Monday, August 9, 2010

A tale of Oliver Haag in Two Cities

When I first learned about German Rieslings, then later about the subcategory of Mosel Rieslings, I began to learn from Randy, owner of The Wine Country, about how special the Rieslings of Fritz Haag Estate were. These Rieslings always seemed the most pure, the most classic, the most full of stuffing while still delicate on their feet... full of mouth-filling flavor and crystalline beauty. In a quest to find out more about these beautiful wines, I learned that they were made from a site called Brauneberg, a wine village dating back to Roman times, when it was called the Latin name Dusemonde or "sweet mountain." It was later named a more Germanic sounding Brauneberg, or "brown mountain," which, while being less poetic, was an accurate description of this site which, unlike other hills covered with vineyards, Brauneberg was not topped with a rich forest of trees which served as a sponge for rain water, but instead was topped by an almost bare hilltop, with little to no water reserve. This hillside vineyard is therefore dry and brown.

Aside from the legend of the wine village and hillside vineyards Juffer and Juffer Sonnenuhr was the legend of the man, the winemaker Wilhelm Haag, whom I met the first time I attended a Rudipalooza tasting with Randy, back in 2006. Wilhelm Haag is a legend because he has worked his family's winery from the age of 20 to the age of 70, 50 years of winemaking, while being, I believe, the head of the VDP at some points..... the details of which I am unclear about, but I do know he was a major advocate of quality wines in the Mosel region. I also know that as a person, he is very kind, generous, open, and hilariously funny. In my various meetings that I have had with him since that first time at that tasting in 2006, he has told some funny jokes with great delivery - charm, I think it is called - for example, he said of his wines from the vineyard Juffer ("virgin" in German), "it is the only virgin that gets better with age." Guffaw guffaw...

Anyhoo... approximately 5 years ago, Wilhelm Haag did retire and pass on his estate to his son, Oliver Haag. Oliver Haag worked for years for the Wegeler estates, and finally, he had returned to run the family estate and carry on the strong tradition on great winemaking in the Mosel. I had met Oliver Haag on several occasions going to taste in Germany, but I didn't really get to know him as a person until in July this year when he came to work with us in California, and I got to work with him in both San Francisco and Los Angeles.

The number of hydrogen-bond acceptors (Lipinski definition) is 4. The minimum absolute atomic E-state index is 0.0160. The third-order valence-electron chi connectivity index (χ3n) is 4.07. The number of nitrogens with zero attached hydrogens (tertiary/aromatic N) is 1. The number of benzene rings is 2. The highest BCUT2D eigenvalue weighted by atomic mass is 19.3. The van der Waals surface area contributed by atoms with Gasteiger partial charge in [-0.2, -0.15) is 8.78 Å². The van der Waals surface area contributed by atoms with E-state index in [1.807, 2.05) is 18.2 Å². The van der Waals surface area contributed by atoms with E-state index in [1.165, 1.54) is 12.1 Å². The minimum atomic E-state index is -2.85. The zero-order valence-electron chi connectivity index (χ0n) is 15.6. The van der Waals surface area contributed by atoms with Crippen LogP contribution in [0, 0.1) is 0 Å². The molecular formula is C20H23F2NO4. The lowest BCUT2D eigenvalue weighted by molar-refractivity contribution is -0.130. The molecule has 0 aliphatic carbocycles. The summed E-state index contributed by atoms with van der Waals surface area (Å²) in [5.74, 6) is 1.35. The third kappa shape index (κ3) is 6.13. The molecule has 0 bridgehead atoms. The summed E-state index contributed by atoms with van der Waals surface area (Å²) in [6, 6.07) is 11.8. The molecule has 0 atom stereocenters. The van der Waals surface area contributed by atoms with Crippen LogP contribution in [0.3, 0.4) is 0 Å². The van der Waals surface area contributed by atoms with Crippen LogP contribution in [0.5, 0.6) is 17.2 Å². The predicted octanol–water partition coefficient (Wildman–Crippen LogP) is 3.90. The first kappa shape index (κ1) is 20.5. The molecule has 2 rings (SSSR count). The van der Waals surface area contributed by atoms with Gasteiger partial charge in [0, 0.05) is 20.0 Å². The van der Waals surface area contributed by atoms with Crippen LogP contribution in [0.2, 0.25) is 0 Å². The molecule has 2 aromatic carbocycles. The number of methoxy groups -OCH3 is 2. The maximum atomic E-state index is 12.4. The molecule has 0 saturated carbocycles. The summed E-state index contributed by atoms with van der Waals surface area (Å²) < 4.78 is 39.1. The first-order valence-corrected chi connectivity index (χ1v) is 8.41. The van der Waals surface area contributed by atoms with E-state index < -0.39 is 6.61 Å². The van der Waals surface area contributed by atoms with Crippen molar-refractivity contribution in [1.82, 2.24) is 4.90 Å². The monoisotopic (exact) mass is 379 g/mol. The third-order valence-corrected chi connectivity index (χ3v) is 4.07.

And here's what I found out about Oliver Haag - he is a terrific person, super smart and knowledgeable, generous and great to work with. In San Francisco, we dashed from one restaurant to another - Slanted Door, RN74, Vanessa's Bistro & from one wine store to another - Wine House, Wine Club, and many others...

In Los Angeles, similarly we hopped from account to account - starting with a breakfast meeting at 9:30 am at Starling Diner in Long Beach (pictured above with owners Ed and Joan), then to The Wine Country to see Randy (top), then up to picturesque Santa Monica, and ending the evening with a wine dinner at 3 Square Restaurant in Venice, where chef/owner Wolfgang Gussmack orchestrated a 4-course meal replete with savory dishes that went beautifully with the Fritz Haag wines.
Working those long days in SF and LA with Oliver were hard and tiring - I won't lie to you! - but he made it worthwhile by being a wonderful person to work with, confirming to everyone, me included, that behind the delicious Mosel Rieslings of Fritz Haag Estate is now yet another terrific and genuine Haag leader and winemaker.

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